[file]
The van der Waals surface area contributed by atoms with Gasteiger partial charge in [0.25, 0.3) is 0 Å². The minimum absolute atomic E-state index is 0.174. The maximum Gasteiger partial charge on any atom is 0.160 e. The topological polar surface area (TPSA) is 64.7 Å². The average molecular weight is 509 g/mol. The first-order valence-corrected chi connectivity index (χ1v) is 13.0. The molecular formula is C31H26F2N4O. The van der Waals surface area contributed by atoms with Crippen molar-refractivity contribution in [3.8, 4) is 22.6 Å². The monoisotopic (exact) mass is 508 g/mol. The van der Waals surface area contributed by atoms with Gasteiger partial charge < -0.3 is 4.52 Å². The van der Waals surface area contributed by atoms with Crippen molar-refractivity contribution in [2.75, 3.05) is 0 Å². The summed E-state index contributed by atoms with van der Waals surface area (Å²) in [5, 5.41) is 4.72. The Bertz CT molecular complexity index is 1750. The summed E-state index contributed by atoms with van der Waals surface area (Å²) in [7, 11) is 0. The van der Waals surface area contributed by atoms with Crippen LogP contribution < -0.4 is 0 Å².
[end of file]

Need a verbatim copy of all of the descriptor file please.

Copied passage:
The van der Waals surface area contributed by atoms with Gasteiger partial charge in [0.25, 0.3) is 0 Å². The minimum absolute atomic E-state index is 0.174. The maximum Gasteiger partial charge on any atom is 0.160 e. The topological polar surface area (TPSA) is 64.7 Å². The average molecular weight is 509 g/mol. The first-order valence-corrected chi connectivity index (χ1v) is 13.0. The molecular formula is C31H26F2N4O. The van der Waals surface area contributed by atoms with Crippen molar-refractivity contribution in [3.8, 4) is 22.6 Å². The monoisotopic (exact) mass is 508 g/mol. The van der Waals surface area contributed by atoms with Gasteiger partial charge < -0.3 is 4.52 Å². The van der Waals surface area contributed by atoms with Crippen molar-refractivity contribution in [2.75, 3.05) is 0 Å². The summed E-state index contributed by atoms with van der Waals surface area (Å²) in [5, 5.41) is 4.72. The Bertz CT molecular complexity index is 1750. The summed E-state index contributed by atoms with van der Waals surface area (Å²) in [7, 11) is 0. The van der Waals surface area contributed by atoms with Crippen LogP contribution < -0.4 is 0 Å².